What’s Next …
There isn’t anything I want to tweak with how we approach the words each week. The kids are into a routine, they like their choices, and there’s no point in messing with a good thing. What I do want to do though, is work on writing.
- One student writes the coolest stories … I want the others to pick up on that idea and weave their words into a theme.
- Several strive to make their sentences as short as possible … I hope to nudge them to use at least as many words as their age in their sentences. I also want to stack the deck and encourage more variety with questions, statements, and emphatic declarations!
- Basic grammar … Sometimes we forget to capitalize a letter at the beginning of a sentence, sometimes it’s the punctuation at the end.
- Basic handwriting … and sometimes, all of the letters are squished together and the reader can’t recognize words.
I am hoping that by having the students read each others’ work the kids will begin applying that keen eye to their own writing.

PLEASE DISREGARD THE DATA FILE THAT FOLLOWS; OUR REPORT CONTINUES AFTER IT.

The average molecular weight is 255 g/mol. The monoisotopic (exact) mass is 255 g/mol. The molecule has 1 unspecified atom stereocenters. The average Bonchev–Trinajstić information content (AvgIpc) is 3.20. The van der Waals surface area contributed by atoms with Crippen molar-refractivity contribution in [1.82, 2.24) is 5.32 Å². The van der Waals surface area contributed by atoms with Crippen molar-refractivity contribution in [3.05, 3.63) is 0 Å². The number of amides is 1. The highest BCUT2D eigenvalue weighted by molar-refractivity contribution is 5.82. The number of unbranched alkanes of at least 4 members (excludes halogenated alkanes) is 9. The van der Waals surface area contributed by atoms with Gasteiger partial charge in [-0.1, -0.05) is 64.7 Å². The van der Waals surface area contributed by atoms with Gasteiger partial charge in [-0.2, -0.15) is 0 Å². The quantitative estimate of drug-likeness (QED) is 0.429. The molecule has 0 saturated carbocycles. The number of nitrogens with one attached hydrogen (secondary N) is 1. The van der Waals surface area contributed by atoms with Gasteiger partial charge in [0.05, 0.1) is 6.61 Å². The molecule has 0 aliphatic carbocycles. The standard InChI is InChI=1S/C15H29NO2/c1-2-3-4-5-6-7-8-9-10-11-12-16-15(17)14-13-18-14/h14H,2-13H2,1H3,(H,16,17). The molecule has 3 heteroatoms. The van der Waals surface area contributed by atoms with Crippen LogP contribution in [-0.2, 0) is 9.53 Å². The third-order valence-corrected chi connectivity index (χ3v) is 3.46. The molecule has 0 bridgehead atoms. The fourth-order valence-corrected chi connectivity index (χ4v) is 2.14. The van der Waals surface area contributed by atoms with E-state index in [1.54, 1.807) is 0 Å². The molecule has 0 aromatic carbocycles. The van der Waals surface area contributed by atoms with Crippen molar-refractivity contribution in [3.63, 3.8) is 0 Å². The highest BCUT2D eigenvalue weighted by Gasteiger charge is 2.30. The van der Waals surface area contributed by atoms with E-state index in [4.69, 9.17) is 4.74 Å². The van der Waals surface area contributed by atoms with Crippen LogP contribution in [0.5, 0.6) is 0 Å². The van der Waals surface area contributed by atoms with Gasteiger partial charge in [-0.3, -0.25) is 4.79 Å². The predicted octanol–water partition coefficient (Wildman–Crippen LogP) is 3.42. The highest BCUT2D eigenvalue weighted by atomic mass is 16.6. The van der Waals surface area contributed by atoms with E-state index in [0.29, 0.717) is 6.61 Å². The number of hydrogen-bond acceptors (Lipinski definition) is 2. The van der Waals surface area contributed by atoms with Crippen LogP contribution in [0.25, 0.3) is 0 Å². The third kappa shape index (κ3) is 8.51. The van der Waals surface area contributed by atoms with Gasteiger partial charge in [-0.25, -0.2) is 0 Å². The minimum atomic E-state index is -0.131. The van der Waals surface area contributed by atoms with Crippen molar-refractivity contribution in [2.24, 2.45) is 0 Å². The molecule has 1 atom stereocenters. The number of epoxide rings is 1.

What I’ve Learned …
First, I love working with second graders. Could I be a teacher? No way, but having a small group to play with words is a blast. If you’re looking for that rock star feeling, volunteer in an elementary school. I was in school today for Jump Rope for Heart and two of “my” second graders came running across the gym to hug me and say “hi.” But I digress …
Variety is important, but once the kids pick a couple favorites, stick with those. The “game” I choose any given week is really driven by the kinds of words we’re working with, but I know what gets them excited about playing with their spelling words. This is not a competitive group, and while they vie to “go first,” they didn’t like any game where someone could score points and win at something.
In mid-January, Miss M commented that each of the students in my group has demonstrated progress in their understanding of language and spelling patterns. As I told her, THEY put in the work, I just keep the chaos in check. When she called the other day, Miss M half jokingly (I think) asked if I’d take on another group which hasn’t shown much progress … and leave my team? Oh, I could never do that!
Letter M by Rejon on OpenClipArt.org
Game Marbles by NicuBunu on OpenClipArt.org